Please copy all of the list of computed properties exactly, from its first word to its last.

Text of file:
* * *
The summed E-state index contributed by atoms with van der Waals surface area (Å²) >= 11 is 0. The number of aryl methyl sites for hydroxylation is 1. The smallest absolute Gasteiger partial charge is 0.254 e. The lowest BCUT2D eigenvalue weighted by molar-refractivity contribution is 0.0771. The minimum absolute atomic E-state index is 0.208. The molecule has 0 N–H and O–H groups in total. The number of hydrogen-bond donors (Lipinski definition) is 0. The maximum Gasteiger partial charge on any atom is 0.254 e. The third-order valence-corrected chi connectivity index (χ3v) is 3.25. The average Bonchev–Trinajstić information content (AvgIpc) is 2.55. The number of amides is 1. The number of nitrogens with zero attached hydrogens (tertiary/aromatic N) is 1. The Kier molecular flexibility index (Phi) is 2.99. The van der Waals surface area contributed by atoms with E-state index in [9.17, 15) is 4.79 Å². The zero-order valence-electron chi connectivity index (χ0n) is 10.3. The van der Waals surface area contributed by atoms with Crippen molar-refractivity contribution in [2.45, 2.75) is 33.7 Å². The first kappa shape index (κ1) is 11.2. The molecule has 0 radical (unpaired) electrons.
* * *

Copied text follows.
The summed E-state index contributed by atoms with van der Waals surface area (Å²) >= 11 is 0. The number of aryl methyl sites for hydroxylation is 1. The smallest absolute Gasteiger partial charge is 0.254 e. The lowest BCUT2D eigenvalue weighted by molar-refractivity contribution is 0.0771. The minimum absolute atomic E-state index is 0.208. The molecule has 0 N–H and O–H groups in total. The number of hydrogen-bond donors (Lipinski definition) is 0. The maximum Gasteiger partial charge on any atom is 0.254 e. The third-order valence-corrected chi connectivity index (χ3v) is 3.25. The average Bonchev–Trinajstić information content (AvgIpc) is 2.55. The number of amides is 1. The number of nitrogens with zero attached hydrogens (tertiary/aromatic N) is 1. The Kier molecular flexibility index (Phi) is 2.99. The van der Waals surface area contributed by atoms with E-state index in [9.17, 15) is 4.79 Å². The zero-order valence-electron chi connectivity index (χ0n) is 10.3. The van der Waals surface area contributed by atoms with Crippen molar-refractivity contribution in [2.45, 2.75) is 33.7 Å². The first kappa shape index (κ1) is 11.2. The molecule has 0 radical (unpaired) electrons.